3. Develop an integrated view of the customer: Retailers need to achieve a foundational level of customer information integration that includes eliminating customer data silos and integrating fragmented pieces of data gathered across all customer touchpoints and channels. This level of integration allows retailers to deliver more seamless shopping experiences and also deliver more relevant offerings to customers. 4. Deliver a flexible product/service offering: Retailers need to be able to tailor their offerings to meet customer needs across different segments, local markets, shopping occasions and product categories.
The store should be designed and operated with flexible options that allow customers to shop the way they want to shop. Further, while it is critically important to embrace these imperatives, achieving an increased focus on the retail customer’s perspective requires retailers to focus on execution excellence throughout their organization. In doing so, senior managers should focus on six major aspects of their business operating model: organization, people/process, information, tools/systems, format/merchandise, and IT infrastructure.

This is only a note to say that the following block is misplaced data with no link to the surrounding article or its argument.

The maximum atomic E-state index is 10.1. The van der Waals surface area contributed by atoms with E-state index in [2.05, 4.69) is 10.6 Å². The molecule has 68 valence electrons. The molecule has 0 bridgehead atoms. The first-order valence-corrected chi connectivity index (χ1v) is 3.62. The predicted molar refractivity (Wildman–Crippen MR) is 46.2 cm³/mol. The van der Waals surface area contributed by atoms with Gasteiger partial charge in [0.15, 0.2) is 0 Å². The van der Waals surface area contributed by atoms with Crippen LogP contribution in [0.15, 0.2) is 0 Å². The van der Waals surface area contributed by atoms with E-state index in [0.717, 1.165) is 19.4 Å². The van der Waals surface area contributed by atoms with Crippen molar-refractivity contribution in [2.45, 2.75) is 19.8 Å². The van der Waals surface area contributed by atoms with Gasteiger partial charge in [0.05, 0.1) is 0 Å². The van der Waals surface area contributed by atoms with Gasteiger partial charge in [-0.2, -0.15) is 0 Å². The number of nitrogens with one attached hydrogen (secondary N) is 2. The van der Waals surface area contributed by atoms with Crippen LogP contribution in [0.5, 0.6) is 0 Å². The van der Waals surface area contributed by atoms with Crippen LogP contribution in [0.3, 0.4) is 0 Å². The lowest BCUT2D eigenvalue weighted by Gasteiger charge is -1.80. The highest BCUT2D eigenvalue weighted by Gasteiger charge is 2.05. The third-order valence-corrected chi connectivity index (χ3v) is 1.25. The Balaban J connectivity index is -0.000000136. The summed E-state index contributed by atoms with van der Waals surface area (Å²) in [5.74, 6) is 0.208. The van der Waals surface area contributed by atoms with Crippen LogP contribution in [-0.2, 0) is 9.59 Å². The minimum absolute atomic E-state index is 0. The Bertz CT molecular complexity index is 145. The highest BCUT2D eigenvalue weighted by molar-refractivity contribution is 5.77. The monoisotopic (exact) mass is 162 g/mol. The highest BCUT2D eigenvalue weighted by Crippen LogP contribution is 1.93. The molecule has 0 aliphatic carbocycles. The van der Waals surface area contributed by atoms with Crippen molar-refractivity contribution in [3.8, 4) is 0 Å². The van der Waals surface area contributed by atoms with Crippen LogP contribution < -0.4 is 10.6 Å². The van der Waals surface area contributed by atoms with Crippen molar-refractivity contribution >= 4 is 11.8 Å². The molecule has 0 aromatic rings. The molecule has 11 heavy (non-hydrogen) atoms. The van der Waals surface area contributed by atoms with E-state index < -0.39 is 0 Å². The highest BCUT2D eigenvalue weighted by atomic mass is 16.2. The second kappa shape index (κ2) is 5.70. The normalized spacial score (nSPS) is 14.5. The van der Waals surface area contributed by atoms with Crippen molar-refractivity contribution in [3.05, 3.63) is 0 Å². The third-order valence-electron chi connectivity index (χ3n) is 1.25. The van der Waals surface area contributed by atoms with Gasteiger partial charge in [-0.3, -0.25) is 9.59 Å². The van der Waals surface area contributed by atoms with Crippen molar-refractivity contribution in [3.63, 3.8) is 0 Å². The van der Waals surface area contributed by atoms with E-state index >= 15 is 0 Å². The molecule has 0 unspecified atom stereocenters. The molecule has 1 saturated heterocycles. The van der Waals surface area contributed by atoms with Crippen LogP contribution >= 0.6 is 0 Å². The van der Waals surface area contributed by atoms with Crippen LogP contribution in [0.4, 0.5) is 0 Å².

Organization: Precise execution comes from clarity of approach and alignment of incentives and performance measures that supports a customer focus. In merchandising, for example, a retailer could consider moving the focus from products and product managers to customer segments and segment managers. • People/Process: Since store employees are integral part to delivering a customer-centric experience, it will be important to reduce non-customer-facing administrative tasks and elevate training policies to emphasize “continuing education” versus a one-time event tied to a new capability rollout.
IT Infrastructure: The next generation store is clearly dependent on a robust, flexible and enabling IT infrastructure. Thus, capabilities, such as the following, need to be provided and supported: new applications easily integrated with existing applications, a diverse range of devices and touchpoints for store employees and customers that are easily supported, and the ability to scale new applications and services in a timely fashion. In the constantly evolving retail marketplace, the total retail experience can become a key source of competitive differentiation.